(published May 2015)
For many years the National Weather Service (NWS) published Marine Weather Services Charts (MSC) that listed crucial information for mariners using their services. There were fifteen charts that spanned all U.S. waters. The page size was 13- by 21-inches, printed both sides, with an annotated great-circle chart of the region on one side and all text on the other. The last printed versions of these are still to be found online from unofficial sources, but they are outdated. The NWS no longer supports them nor makes them available—the only exception is Alaska, MSC-15, which is still available from NWS, although they have trimmed down parts of the original content.
Nevertheless, the concept of the MSC remains crucial to good weather work underway. Environment Canada still offers their counterparts called Mariner’s Guide to Marine Weather Services, which are equally valuable for their waters. One approach to the missing MSC is just to print a copy of the last known version and then make pen and ink updates as needed on that copy. On some charts, the changes are few, or not relevant to your needs, and once updated their value remains high.
In these modern post-MSC days, the latest data are readily available online, but the challenge is finding it and putting it together into a useful format. There is often too much data! We are faced with the same information in multiple formats, with some parts more convenient than others. Or some seemingly obvious thing we would want at hand underway turns out to be difficult to find online. Remember, the goal is not to provide actual resources, but to provide the information we need to use the resources we have access to underway.
So as a temporary solution—hoping the NWS eventually brings them back—we offer here a way to gather together the same data that was on the MSC charts, which you can then combine into some convenient format of your choosing. A sample section of one of the older charts is shown in Fig 1. Then in the following figures are examples of recent equivalent data found online.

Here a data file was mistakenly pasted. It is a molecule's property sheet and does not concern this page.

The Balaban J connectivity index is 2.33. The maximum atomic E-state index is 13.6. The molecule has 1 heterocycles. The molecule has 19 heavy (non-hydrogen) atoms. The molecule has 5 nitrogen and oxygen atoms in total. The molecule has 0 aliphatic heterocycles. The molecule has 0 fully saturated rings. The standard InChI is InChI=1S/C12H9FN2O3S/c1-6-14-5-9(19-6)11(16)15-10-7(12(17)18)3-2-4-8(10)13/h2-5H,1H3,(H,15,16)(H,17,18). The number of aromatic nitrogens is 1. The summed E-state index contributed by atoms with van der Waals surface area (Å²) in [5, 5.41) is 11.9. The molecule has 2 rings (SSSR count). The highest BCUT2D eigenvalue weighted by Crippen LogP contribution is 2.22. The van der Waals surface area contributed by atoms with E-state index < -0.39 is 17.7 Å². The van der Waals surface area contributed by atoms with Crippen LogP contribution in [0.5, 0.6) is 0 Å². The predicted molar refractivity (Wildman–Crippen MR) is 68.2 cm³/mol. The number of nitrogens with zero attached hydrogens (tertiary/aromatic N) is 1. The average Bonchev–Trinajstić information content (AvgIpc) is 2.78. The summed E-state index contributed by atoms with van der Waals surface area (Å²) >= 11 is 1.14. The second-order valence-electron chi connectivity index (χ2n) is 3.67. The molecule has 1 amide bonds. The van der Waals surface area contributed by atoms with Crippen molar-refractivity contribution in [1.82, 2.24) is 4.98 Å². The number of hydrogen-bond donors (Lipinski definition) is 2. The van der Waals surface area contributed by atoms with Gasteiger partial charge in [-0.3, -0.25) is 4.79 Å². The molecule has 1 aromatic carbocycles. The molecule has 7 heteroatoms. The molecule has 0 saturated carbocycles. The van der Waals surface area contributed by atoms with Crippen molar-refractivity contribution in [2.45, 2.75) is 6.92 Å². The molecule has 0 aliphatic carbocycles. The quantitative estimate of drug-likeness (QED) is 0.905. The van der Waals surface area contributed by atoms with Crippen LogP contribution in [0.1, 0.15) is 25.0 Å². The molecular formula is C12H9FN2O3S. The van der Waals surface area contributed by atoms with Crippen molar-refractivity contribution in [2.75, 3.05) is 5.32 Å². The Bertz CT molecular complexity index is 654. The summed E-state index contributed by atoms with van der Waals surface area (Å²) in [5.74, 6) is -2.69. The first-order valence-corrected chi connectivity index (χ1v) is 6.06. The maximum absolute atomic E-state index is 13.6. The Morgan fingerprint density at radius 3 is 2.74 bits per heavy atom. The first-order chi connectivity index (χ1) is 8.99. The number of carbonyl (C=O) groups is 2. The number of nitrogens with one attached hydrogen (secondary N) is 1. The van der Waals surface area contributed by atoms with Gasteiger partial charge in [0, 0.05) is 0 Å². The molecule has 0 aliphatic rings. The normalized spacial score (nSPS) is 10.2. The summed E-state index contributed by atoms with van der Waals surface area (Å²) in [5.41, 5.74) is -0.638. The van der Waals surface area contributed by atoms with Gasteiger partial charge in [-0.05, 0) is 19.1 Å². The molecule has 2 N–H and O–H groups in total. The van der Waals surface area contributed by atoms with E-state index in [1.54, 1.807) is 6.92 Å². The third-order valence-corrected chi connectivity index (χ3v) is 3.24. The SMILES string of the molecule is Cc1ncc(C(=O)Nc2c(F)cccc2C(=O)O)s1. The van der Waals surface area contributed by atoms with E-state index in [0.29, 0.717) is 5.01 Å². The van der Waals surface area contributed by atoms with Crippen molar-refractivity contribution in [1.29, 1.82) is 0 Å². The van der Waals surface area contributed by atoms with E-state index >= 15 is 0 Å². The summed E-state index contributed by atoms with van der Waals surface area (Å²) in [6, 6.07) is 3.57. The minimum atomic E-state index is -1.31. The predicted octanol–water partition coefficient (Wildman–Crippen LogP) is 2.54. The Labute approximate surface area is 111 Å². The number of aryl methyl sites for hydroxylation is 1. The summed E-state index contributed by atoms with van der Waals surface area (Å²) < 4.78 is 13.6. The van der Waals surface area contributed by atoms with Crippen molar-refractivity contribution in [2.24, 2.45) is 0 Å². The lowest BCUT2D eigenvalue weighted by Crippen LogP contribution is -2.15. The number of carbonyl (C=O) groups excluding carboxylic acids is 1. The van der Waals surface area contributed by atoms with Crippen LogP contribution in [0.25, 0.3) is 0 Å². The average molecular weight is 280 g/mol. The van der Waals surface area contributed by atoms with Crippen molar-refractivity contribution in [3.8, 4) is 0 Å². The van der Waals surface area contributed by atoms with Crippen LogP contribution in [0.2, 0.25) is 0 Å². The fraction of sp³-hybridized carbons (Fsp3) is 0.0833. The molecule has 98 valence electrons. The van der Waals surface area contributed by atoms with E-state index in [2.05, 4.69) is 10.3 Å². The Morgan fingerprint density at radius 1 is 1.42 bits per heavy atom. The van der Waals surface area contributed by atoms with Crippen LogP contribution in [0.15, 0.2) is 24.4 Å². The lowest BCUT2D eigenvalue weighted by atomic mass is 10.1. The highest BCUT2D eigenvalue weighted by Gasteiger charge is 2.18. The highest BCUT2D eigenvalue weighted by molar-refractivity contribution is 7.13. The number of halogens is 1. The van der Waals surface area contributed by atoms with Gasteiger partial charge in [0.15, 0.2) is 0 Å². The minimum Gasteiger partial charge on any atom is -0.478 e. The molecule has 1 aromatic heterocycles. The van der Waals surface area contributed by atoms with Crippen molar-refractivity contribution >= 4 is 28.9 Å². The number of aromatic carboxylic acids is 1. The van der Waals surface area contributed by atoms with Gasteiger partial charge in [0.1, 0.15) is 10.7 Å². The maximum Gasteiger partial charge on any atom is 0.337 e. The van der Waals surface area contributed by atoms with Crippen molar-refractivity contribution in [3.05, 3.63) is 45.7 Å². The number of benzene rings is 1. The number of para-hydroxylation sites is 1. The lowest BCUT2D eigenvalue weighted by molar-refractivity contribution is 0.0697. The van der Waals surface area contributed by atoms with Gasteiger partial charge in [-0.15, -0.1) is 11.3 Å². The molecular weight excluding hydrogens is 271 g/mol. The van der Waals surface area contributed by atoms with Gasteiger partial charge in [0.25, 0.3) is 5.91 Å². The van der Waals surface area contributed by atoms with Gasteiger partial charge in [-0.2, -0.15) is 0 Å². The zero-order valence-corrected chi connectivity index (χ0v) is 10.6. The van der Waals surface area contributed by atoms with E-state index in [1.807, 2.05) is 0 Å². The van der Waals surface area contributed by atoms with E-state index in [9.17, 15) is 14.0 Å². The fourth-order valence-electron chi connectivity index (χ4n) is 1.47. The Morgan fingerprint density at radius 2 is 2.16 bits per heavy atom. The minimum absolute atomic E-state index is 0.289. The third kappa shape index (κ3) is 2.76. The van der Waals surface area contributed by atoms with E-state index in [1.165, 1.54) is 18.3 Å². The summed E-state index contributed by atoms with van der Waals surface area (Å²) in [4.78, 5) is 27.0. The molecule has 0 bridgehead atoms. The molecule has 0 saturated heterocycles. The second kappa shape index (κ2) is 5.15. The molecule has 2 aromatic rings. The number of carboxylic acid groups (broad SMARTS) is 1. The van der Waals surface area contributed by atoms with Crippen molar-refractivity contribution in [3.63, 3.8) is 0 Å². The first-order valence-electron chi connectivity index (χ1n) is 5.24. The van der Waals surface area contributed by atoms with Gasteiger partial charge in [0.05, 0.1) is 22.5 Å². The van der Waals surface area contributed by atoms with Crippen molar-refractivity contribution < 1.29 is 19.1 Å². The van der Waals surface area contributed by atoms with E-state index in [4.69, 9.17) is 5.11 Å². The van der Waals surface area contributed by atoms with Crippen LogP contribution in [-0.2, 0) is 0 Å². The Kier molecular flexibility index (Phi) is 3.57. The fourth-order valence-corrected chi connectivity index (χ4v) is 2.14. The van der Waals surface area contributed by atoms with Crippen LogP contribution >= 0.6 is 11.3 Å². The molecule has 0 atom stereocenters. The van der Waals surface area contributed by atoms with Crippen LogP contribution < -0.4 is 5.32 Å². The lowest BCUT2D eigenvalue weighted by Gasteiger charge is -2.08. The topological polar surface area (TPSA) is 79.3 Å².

The table below shows the data that were typically on an MSC along with links to where you can get this data to make your own compilation. For regions you plan to sail in, you can download, print and combine into a thin binder what was in the MSC. Having this information at hand is fundamental to taking advantage of the wonderful resources we have available. The exercise will show clearly why we miss the MSC so much.
The latest word from the NWS is they do hope to re-issue some of the MSC as online pdfs, but they do not know when. This might be up to the local NWS offices.
David Burch is the director of Starpath School of Navigation, which offers online courses in marine navigation and weather at www.starpath.com. He has written eight books on navigation and received the Institute of Navigation’s Superior Achievement Award for outstanding performance as a practicing navigator.
1 FORECAST ZONES labeled and outlined on the chart. Coastal zone maps (including Great Lakes) http://www.nws.noaa.gov/om/marine/zone/usamz.htm Offshore zone maps: http://www.nws.noaa.gov/om/marine/zone/wrdoffmz.htm
2 NOAA Weather Radio BROADCAST STATIONS and reception ranges. Start with this index map: http://www.nws.noaa.gov/nwr/Maps/index.php then click to state, then click the station, then click the map for an excellent pdf